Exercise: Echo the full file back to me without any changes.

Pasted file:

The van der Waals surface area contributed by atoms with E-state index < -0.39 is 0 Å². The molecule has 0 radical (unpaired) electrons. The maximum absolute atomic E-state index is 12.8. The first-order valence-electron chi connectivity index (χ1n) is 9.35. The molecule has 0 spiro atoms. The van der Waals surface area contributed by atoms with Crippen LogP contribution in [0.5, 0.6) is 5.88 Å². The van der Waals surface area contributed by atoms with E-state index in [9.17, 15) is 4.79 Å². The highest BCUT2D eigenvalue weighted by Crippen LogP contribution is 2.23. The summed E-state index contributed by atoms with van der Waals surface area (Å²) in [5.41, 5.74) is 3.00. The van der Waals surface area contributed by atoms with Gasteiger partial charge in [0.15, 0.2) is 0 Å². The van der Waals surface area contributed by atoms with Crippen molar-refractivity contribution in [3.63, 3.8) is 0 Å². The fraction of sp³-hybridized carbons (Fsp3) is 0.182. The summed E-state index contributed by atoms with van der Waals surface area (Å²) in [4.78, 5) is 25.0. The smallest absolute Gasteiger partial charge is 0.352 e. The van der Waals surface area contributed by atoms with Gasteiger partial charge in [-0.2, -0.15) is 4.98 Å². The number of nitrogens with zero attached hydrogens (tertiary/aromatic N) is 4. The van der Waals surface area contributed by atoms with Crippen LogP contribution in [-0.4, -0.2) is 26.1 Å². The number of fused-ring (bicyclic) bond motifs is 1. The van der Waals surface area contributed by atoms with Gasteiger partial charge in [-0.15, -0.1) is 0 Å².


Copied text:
The van der Waals surface area contributed by atoms with E-state index < -0.39 is 0 Å². The molecule has 0 radical (unpaired) electrons. The maximum absolute atomic E-state index is 12.8. The first-order valence-electron chi connectivity index (χ1n) is 9.35. The molecule has 0 spiro atoms. The van der Waals surface area contributed by atoms with Crippen LogP contribution in [0.5, 0.6) is 5.88 Å². The van der Waals surface area contributed by atoms with E-state index in [9.17, 15) is 4.79 Å². The highest BCUT2D eigenvalue weighted by Crippen LogP contribution is 2.23. The summed E-state index contributed by atoms with van der Waals surface area (Å²) in [5.41, 5.74) is 3.00. The van der Waals surface area contributed by atoms with Gasteiger partial charge in [0.15, 0.2) is 0 Å². The van der Waals surface area contributed by atoms with Crippen molar-refractivity contribution in [3.63, 3.8) is 0 Å². The fraction of sp³-hybridized carbons (Fsp3) is 0.182. The summed E-state index contributed by atoms with van der Waals surface area (Å²) in [4.78, 5) is 25.0. The smallest absolute Gasteiger partial charge is 0.352 e. The van der Waals surface area contributed by atoms with Gasteiger partial charge in [-0.2, -0.15) is 4.98 Å². The number of nitrogens with zero attached hydrogens (tertiary/aromatic N) is 4. The van der Waals surface area contributed by atoms with Crippen LogP contribution in [-0.4, -0.2) is 26.1 Å². The number of fused-ring (bicyclic) bond motifs is 1. The van der Waals surface area contributed by atoms with Gasteiger partial charge in [-0.15, -0.1) is 0 Å².